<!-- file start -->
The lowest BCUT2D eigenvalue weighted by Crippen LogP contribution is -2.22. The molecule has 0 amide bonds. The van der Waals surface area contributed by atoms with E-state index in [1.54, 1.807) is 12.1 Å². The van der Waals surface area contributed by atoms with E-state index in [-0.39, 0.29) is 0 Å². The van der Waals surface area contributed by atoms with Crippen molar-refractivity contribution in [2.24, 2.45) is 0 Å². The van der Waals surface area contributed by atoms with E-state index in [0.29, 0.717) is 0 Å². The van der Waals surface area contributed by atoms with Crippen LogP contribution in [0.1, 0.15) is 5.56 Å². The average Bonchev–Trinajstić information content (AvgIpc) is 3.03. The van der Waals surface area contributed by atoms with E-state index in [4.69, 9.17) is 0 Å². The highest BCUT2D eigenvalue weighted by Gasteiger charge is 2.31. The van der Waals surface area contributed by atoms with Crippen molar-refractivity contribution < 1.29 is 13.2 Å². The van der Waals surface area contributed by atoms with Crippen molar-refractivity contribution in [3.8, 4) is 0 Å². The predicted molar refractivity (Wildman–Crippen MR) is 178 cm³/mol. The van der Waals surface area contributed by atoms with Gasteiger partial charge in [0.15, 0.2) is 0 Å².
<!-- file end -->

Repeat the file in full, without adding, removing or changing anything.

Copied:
The lowest BCUT2D eigenvalue weighted by Crippen LogP contribution is -2.22. The molecule has 0 amide bonds. The van der Waals surface area contributed by atoms with E-state index in [1.54, 1.807) is 12.1 Å². The van der Waals surface area contributed by atoms with E-state index in [-0.39, 0.29) is 0 Å². The van der Waals surface area contributed by atoms with Crippen molar-refractivity contribution in [2.24, 2.45) is 0 Å². The van der Waals surface area contributed by atoms with E-state index in [0.29, 0.717) is 0 Å². The van der Waals surface area contributed by atoms with Crippen LogP contribution in [0.1, 0.15) is 5.56 Å². The average Bonchev–Trinajstić information content (AvgIpc) is 3.03. The van der Waals surface area contributed by atoms with E-state index in [4.69, 9.17) is 0 Å². The highest BCUT2D eigenvalue weighted by Gasteiger charge is 2.31. The van der Waals surface area contributed by atoms with Crippen molar-refractivity contribution < 1.29 is 13.2 Å². The van der Waals surface area contributed by atoms with Crippen molar-refractivity contribution in [3.8, 4) is 0 Å². The predicted molar refractivity (Wildman–Crippen MR) is 178 cm³/mol. The van der Waals surface area contributed by atoms with Gasteiger partial charge in [0.15, 0.2) is 0 Å².